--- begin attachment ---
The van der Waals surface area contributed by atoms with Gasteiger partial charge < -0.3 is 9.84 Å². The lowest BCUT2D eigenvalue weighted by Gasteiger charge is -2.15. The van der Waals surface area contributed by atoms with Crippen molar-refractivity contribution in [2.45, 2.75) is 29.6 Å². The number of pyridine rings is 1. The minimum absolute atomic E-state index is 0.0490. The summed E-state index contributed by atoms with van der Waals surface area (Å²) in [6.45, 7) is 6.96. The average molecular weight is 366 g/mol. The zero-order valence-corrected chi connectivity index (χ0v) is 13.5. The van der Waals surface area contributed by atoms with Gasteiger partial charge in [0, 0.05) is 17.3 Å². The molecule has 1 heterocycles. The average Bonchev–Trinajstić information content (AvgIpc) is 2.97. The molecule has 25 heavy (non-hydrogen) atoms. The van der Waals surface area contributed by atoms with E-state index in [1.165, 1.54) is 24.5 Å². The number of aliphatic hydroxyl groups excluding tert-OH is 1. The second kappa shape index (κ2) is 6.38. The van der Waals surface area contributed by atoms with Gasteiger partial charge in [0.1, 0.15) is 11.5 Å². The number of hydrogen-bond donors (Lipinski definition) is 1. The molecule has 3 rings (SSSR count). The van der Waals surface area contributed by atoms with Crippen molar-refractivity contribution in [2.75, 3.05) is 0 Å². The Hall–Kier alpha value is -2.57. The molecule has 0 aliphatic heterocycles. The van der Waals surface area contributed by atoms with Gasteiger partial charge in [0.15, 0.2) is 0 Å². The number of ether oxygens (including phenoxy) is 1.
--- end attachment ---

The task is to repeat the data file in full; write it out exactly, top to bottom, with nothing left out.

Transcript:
The van der Waals surface area contributed by atoms with Gasteiger partial charge < -0.3 is 9.84 Å². The lowest BCUT2D eigenvalue weighted by Gasteiger charge is -2.15. The van der Waals surface area contributed by atoms with Crippen molar-refractivity contribution in [2.45, 2.75) is 29.6 Å². The number of pyridine rings is 1. The minimum absolute atomic E-state index is 0.0490. The summed E-state index contributed by atoms with van der Waals surface area (Å²) in [6.45, 7) is 6.96. The average molecular weight is 366 g/mol. The zero-order valence-corrected chi connectivity index (χ0v) is 13.5. The van der Waals surface area contributed by atoms with Gasteiger partial charge in [0, 0.05) is 17.3 Å². The molecule has 1 heterocycles. The average Bonchev–Trinajstić information content (AvgIpc) is 2.97. The molecule has 25 heavy (non-hydrogen) atoms. The van der Waals surface area contributed by atoms with E-state index in [1.165, 1.54) is 24.5 Å². The number of aliphatic hydroxyl groups excluding tert-OH is 1. The second kappa shape index (κ2) is 6.38. The van der Waals surface area contributed by atoms with Gasteiger partial charge in [0.1, 0.15) is 11.5 Å². The number of hydrogen-bond donors (Lipinski definition) is 1. The molecule has 3 rings (SSSR count). The van der Waals surface area contributed by atoms with Crippen molar-refractivity contribution in [2.75, 3.05) is 0 Å². The Hall–Kier alpha value is -2.57. The molecule has 0 aliphatic heterocycles. The van der Waals surface area contributed by atoms with Gasteiger partial charge in [0.15, 0.2) is 0 Å². The number of ether oxygens (including phenoxy) is 1.